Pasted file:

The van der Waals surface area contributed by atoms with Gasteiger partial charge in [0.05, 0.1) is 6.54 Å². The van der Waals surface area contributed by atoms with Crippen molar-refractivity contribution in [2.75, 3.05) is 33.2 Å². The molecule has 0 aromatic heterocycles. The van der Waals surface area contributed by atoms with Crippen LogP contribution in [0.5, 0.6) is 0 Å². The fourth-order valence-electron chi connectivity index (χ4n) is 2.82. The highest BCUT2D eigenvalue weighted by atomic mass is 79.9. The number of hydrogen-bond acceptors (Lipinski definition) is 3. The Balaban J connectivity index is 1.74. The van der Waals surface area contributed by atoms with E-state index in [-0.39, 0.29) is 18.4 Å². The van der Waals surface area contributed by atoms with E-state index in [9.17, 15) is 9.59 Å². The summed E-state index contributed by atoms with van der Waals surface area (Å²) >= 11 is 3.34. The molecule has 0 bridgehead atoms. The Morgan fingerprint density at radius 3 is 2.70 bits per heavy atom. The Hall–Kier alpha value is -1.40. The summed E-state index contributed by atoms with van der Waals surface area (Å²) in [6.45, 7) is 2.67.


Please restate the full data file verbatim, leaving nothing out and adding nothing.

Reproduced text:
The van der Waals surface area contributed by atoms with Gasteiger partial charge in [0.05, 0.1) is 6.54 Å². The van der Waals surface area contributed by atoms with Crippen molar-refractivity contribution in [2.75, 3.05) is 33.2 Å². The molecule has 0 aromatic heterocycles. The van der Waals surface area contributed by atoms with Crippen LogP contribution in [0.5, 0.6) is 0 Å². The fourth-order valence-electron chi connectivity index (χ4n) is 2.82. The highest BCUT2D eigenvalue weighted by atomic mass is 79.9. The number of hydrogen-bond acceptors (Lipinski definition) is 3. The Balaban J connectivity index is 1.74. The van der Waals surface area contributed by atoms with E-state index in [-0.39, 0.29) is 18.4 Å². The van der Waals surface area contributed by atoms with E-state index in [9.17, 15) is 9.59 Å². The summed E-state index contributed by atoms with van der Waals surface area (Å²) >= 11 is 3.34. The molecule has 0 bridgehead atoms. The Morgan fingerprint density at radius 3 is 2.70 bits per heavy atom. The Hall–Kier alpha value is -1.40. The summed E-state index contributed by atoms with van der Waals surface area (Å²) in [6.45, 7) is 2.67.